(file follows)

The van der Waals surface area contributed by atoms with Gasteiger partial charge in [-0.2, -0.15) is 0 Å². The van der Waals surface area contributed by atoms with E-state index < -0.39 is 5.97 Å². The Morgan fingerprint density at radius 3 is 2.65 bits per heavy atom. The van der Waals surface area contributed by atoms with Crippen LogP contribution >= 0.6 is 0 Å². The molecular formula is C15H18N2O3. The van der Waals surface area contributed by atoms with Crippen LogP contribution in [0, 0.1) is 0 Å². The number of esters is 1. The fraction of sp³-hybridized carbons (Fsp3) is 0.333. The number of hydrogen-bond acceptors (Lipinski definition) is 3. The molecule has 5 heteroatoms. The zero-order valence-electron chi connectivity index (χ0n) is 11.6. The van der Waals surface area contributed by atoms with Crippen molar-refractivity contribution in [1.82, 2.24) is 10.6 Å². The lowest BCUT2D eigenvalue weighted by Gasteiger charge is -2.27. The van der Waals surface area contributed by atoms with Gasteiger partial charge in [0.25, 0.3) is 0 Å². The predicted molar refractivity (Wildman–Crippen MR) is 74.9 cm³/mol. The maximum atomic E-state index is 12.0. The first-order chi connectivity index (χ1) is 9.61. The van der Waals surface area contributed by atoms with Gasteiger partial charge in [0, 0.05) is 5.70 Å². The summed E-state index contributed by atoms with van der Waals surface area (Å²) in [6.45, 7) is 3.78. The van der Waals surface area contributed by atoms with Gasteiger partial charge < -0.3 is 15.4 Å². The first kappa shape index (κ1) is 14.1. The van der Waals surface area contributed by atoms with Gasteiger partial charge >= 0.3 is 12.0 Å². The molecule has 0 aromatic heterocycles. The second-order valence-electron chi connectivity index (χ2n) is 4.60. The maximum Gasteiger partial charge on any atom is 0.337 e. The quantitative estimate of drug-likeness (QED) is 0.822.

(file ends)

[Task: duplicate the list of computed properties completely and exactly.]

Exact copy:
The van der Waals surface area contributed by atoms with Gasteiger partial charge in [-0.2, -0.15) is 0 Å². The van der Waals surface area contributed by atoms with E-state index < -0.39 is 5.97 Å². The Morgan fingerprint density at radius 3 is 2.65 bits per heavy atom. The van der Waals surface area contributed by atoms with Crippen LogP contribution >= 0.6 is 0 Å². The molecular formula is C15H18N2O3. The van der Waals surface area contributed by atoms with Crippen LogP contribution in [0, 0.1) is 0 Å². The number of esters is 1. The fraction of sp³-hybridized carbons (Fsp3) is 0.333. The number of hydrogen-bond acceptors (Lipinski definition) is 3. The molecule has 5 heteroatoms. The zero-order valence-electron chi connectivity index (χ0n) is 11.6. The van der Waals surface area contributed by atoms with Crippen molar-refractivity contribution in [1.82, 2.24) is 10.6 Å². The lowest BCUT2D eigenvalue weighted by Gasteiger charge is -2.27. The van der Waals surface area contributed by atoms with Gasteiger partial charge in [0.25, 0.3) is 0 Å². The predicted molar refractivity (Wildman–Crippen MR) is 74.9 cm³/mol. The maximum atomic E-state index is 12.0. The first-order chi connectivity index (χ1) is 9.61. The van der Waals surface area contributed by atoms with Gasteiger partial charge in [0, 0.05) is 5.70 Å². The summed E-state index contributed by atoms with van der Waals surface area (Å²) in [6.45, 7) is 3.78. The van der Waals surface area contributed by atoms with Gasteiger partial charge < -0.3 is 15.4 Å². The first kappa shape index (κ1) is 14.1. The van der Waals surface area contributed by atoms with Gasteiger partial charge >= 0.3 is 12.0 Å². The molecule has 0 aromatic heterocycles. The second-order valence-electron chi connectivity index (χ2n) is 4.60. The maximum Gasteiger partial charge on any atom is 0.337 e. The quantitative estimate of drug-likeness (QED) is 0.822.